The one-time fans' favourite was joined by Hibernian Supporters' Association chairman Mike Riley and Kenny McLean Jr, head of Hands Off Hibs, as they fervently attacked Rod Petrie's stewardship of the club.
The trio had met with Petrie 24 hours earlier to call for his removal, only to be told the embattled 58-year-old chairman would not be quitting, but Kane and his group are adamant he has to walk away and "sever all ties with the club".
Representatives from around 15 different fans' groups attended yesterday's meeting to show their backing for the movement, with McLean, son of the former Hibs vice-chairman, claiming club legend Pat Stanton had phoned to give the campaign his "100%" approval.
The group want as many fans as possible to descend on Easter Road next Saturday at 11.30am for a rally timed to coincide with a planned meeting between supporters in the Working Together umbrella body and new chief executive Leeann Dempster, who officially joins the club from Motherwell tomorrow.
Campaigners have stressed they are not calling on fans to "starve the club" financially by withholding season-ticket money, insisting that would be a decision for individuals to take. However, they are urging supporters to display the strength of their opposition to Petrie by repeating the passion of the Hands Off Hibs movement that prevented then Hearts chairman Wallace Mercer from succeeding with a takeover bid for the club 24 years ago.
Kane said: "I don't know how he [Petrie] will respond, but one thing is for sure: with the emotions that were shown here today we will get what we want. It's now up to the supporters to decide what they want. We need the spirit of Hands Off Hibs to come back. The more supporters we have there [on Saturday], the stronger the case we have."
Kane insists the move to drive out Petrie should be regarded as "business" and not personal. The 48-year-old former Hibs midfielder, said: "We want this campaign to be dignified. We'd rather we weren't here and the decision was taken out of our hands, but we are here and we have to go ahead with it.
"But we don't want personal attacks or [Petrie's] family brought into it or anything like that. We respect Hibs, we respect the board, but this is a business decision, it is not a personal attack on Rod Petrie.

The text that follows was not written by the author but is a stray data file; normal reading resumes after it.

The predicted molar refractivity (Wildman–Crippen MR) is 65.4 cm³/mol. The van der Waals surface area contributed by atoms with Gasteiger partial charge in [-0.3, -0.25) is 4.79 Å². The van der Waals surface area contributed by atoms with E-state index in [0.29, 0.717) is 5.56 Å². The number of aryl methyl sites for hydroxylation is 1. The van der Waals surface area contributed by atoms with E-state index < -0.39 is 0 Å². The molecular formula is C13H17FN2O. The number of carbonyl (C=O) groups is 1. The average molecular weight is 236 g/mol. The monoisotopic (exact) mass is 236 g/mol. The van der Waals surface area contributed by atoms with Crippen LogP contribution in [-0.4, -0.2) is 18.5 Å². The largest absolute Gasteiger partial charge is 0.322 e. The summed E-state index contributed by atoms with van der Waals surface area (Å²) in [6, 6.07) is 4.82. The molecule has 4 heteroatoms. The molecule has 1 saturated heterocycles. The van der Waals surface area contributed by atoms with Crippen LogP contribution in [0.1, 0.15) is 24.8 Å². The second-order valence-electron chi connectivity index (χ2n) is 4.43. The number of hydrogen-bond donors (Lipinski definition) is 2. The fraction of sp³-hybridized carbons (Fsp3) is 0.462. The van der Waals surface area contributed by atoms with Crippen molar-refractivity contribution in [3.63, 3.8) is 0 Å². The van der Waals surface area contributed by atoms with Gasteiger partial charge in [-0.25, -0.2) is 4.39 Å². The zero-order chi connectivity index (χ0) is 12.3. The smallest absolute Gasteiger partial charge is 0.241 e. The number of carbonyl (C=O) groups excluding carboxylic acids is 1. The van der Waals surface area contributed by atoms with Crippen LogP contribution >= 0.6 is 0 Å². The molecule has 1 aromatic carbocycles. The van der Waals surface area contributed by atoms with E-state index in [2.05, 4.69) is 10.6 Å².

"He has run his time, the supporters here agree and now we need to take that to a wider audience and see if they feel the same. If they do, then I think he has to go, 100%."
Petrie has already stressed he is "relinquishing all executive responsibility for the running of the club" by handing the reins to Dempster, but insists he is needed to "facilitate the positive changes which the board believes supporters will welcome".
The SFA vice-president can boast of presiding over the redevelopment of Easter Road stadium and the building of a state-of-the-art training ground, while at the same time keeping a tight rein on the club's finances.
But Charlie Reid, one half of The Proclaimers, whose Sunshine on Leith has been adopted as a Hibs anthem, is clear that Petrie must be blamed for the club's on-field decline in recent seasons.
Speaking after the meeting in the Hibernian Supporters' Association club, he said: "For all the good that's been done in terms of spending on infrastructure, the stadium and the training facility, which was the correct thing to do, they have taken their eye off the ball in terms of the quality of football player.
"Whatever you think of Petrie or the management team, it's the declining quality of football player that has ultimately led us to relegation. In the last 15 years or so, there have been a lot of good things happening at the club, but they've tried to run the playing staff on the cheap.
"Rod Petrie's been the top man for a very long time, so if you're going to take the plaudits for the new stadium, you have to take the brickbats for what's gone wrong on the pitch."